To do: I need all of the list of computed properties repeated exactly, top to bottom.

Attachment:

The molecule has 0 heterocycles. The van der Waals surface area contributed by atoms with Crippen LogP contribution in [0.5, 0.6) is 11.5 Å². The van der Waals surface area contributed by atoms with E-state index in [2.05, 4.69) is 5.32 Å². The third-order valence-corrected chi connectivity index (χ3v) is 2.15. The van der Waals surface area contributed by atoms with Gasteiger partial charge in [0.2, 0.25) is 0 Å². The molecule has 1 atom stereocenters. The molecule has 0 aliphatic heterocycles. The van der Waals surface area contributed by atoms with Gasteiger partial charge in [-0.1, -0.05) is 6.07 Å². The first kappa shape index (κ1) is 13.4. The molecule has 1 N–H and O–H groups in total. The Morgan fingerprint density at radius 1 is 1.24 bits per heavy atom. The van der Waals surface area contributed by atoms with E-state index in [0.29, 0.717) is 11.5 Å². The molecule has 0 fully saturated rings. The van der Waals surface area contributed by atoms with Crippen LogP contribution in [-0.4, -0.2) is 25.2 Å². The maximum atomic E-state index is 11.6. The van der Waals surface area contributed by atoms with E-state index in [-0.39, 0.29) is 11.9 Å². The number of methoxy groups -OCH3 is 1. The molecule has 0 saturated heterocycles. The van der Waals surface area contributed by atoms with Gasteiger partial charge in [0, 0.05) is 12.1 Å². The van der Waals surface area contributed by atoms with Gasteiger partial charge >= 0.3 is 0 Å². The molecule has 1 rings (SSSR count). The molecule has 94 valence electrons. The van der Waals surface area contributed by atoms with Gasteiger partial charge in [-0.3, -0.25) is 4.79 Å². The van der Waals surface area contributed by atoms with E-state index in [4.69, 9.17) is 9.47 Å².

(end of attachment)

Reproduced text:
The molecule has 0 heterocycles. The van der Waals surface area contributed by atoms with Crippen LogP contribution in [0.5, 0.6) is 11.5 Å². The van der Waals surface area contributed by atoms with E-state index in [2.05, 4.69) is 5.32 Å². The third-order valence-corrected chi connectivity index (χ3v) is 2.15. The van der Waals surface area contributed by atoms with Gasteiger partial charge in [0.2, 0.25) is 0 Å². The molecule has 1 atom stereocenters. The molecule has 0 aliphatic heterocycles. The van der Waals surface area contributed by atoms with Gasteiger partial charge in [-0.1, -0.05) is 6.07 Å². The first kappa shape index (κ1) is 13.4. The molecule has 1 N–H and O–H groups in total. The Morgan fingerprint density at radius 1 is 1.24 bits per heavy atom. The van der Waals surface area contributed by atoms with E-state index in [0.29, 0.717) is 11.5 Å². The molecule has 0 fully saturated rings. The van der Waals surface area contributed by atoms with Crippen LogP contribution in [-0.4, -0.2) is 25.2 Å². The maximum atomic E-state index is 11.6. The van der Waals surface area contributed by atoms with E-state index in [-0.39, 0.29) is 11.9 Å². The number of methoxy groups -OCH3 is 1. The molecule has 0 saturated heterocycles. The van der Waals surface area contributed by atoms with Gasteiger partial charge in [0, 0.05) is 12.1 Å². The van der Waals surface area contributed by atoms with Gasteiger partial charge >= 0.3 is 0 Å². The molecule has 1 rings (SSSR count). The molecule has 94 valence electrons. The van der Waals surface area contributed by atoms with Gasteiger partial charge in [-0.3, -0.25) is 4.79 Å². The van der Waals surface area contributed by atoms with E-state index in [4.69, 9.17) is 9.47 Å².